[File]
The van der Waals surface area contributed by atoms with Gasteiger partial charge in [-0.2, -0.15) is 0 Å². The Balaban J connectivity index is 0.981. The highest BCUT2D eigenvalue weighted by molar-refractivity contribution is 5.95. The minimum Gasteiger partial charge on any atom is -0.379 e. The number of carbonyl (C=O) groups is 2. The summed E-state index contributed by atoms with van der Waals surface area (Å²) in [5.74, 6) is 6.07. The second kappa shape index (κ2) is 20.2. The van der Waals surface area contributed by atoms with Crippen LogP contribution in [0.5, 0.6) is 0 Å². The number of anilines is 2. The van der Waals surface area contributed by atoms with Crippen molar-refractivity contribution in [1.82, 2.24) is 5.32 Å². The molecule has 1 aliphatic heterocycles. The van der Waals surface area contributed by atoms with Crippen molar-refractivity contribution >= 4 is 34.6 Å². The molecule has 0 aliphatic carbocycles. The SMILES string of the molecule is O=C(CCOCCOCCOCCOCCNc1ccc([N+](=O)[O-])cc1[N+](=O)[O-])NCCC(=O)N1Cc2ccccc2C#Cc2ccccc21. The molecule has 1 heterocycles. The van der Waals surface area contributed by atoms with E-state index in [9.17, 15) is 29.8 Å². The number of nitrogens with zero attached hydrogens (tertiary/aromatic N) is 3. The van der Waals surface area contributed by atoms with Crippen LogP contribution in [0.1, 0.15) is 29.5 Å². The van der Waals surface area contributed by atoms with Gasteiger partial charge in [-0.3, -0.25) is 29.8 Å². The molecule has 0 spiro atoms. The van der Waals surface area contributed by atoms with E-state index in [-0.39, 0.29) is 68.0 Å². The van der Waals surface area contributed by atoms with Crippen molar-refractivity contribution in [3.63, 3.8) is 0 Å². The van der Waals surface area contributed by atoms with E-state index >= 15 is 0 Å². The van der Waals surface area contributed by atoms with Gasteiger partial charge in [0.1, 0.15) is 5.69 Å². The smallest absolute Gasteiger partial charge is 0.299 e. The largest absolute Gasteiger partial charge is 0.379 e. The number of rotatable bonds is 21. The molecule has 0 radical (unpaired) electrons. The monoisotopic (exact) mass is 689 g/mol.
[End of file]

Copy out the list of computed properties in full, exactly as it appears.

The van der Waals surface area contributed by atoms with Gasteiger partial charge in [-0.2, -0.15) is 0 Å². The Balaban J connectivity index is 0.981. The highest BCUT2D eigenvalue weighted by molar-refractivity contribution is 5.95. The minimum Gasteiger partial charge on any atom is -0.379 e. The number of carbonyl (C=O) groups is 2. The summed E-state index contributed by atoms with van der Waals surface area (Å²) in [5.74, 6) is 6.07. The second kappa shape index (κ2) is 20.2. The van der Waals surface area contributed by atoms with Crippen LogP contribution in [0.5, 0.6) is 0 Å². The number of anilines is 2. The van der Waals surface area contributed by atoms with Crippen molar-refractivity contribution in [1.82, 2.24) is 5.32 Å². The molecule has 1 aliphatic heterocycles. The van der Waals surface area contributed by atoms with Crippen molar-refractivity contribution >= 4 is 34.6 Å². The molecule has 0 aliphatic carbocycles. The SMILES string of the molecule is O=C(CCOCCOCCOCCOCCNc1ccc([N+](=O)[O-])cc1[N+](=O)[O-])NCCC(=O)N1Cc2ccccc2C#Cc2ccccc21. The molecule has 1 heterocycles. The van der Waals surface area contributed by atoms with E-state index in [9.17, 15) is 29.8 Å². The number of nitrogens with zero attached hydrogens (tertiary/aromatic N) is 3. The van der Waals surface area contributed by atoms with Crippen LogP contribution in [0.1, 0.15) is 29.5 Å². The van der Waals surface area contributed by atoms with Gasteiger partial charge in [-0.3, -0.25) is 29.8 Å². The molecule has 0 spiro atoms. The van der Waals surface area contributed by atoms with E-state index in [-0.39, 0.29) is 68.0 Å². The van der Waals surface area contributed by atoms with Crippen molar-refractivity contribution in [3.63, 3.8) is 0 Å². The van der Waals surface area contributed by atoms with E-state index >= 15 is 0 Å². The van der Waals surface area contributed by atoms with Gasteiger partial charge in [0.1, 0.15) is 5.69 Å². The smallest absolute Gasteiger partial charge is 0.299 e. The largest absolute Gasteiger partial charge is 0.379 e. The number of rotatable bonds is 21. The molecule has 0 radical (unpaired) electrons. The monoisotopic (exact) mass is 689 g/mol.